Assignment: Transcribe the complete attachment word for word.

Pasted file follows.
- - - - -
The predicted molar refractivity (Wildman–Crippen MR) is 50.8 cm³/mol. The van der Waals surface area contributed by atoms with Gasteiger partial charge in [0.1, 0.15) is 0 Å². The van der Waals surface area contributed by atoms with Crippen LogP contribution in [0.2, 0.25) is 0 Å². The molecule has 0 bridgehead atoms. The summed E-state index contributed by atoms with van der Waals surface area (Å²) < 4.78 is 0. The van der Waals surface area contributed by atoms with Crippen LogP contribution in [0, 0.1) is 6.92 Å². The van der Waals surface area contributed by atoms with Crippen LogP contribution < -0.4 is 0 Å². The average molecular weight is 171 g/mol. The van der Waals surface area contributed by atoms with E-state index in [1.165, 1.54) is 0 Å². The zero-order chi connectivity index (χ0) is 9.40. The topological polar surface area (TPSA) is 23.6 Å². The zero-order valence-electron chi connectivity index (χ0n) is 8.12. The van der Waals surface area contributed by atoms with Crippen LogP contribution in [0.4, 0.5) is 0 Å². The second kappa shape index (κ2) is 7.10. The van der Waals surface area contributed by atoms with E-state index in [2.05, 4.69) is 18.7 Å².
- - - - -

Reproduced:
The predicted molar refractivity (Wildman–Crippen MR) is 50.8 cm³/mol. The van der Waals surface area contributed by atoms with Gasteiger partial charge in [0.1, 0.15) is 0 Å². The van der Waals surface area contributed by atoms with Crippen LogP contribution in [0.2, 0.25) is 0 Å². The molecule has 0 bridgehead atoms. The summed E-state index contributed by atoms with van der Waals surface area (Å²) < 4.78 is 0. The van der Waals surface area contributed by atoms with Crippen LogP contribution in [0, 0.1) is 6.92 Å². The van der Waals surface area contributed by atoms with Crippen LogP contribution < -0.4 is 0 Å². The average molecular weight is 171 g/mol. The van der Waals surface area contributed by atoms with E-state index in [1.165, 1.54) is 0 Å². The zero-order chi connectivity index (χ0) is 9.40. The topological polar surface area (TPSA) is 23.6 Å². The zero-order valence-electron chi connectivity index (χ0n) is 8.12. The van der Waals surface area contributed by atoms with Crippen LogP contribution in [0.4, 0.5) is 0 Å². The second kappa shape index (κ2) is 7.10. The van der Waals surface area contributed by atoms with E-state index in [2.05, 4.69) is 18.7 Å².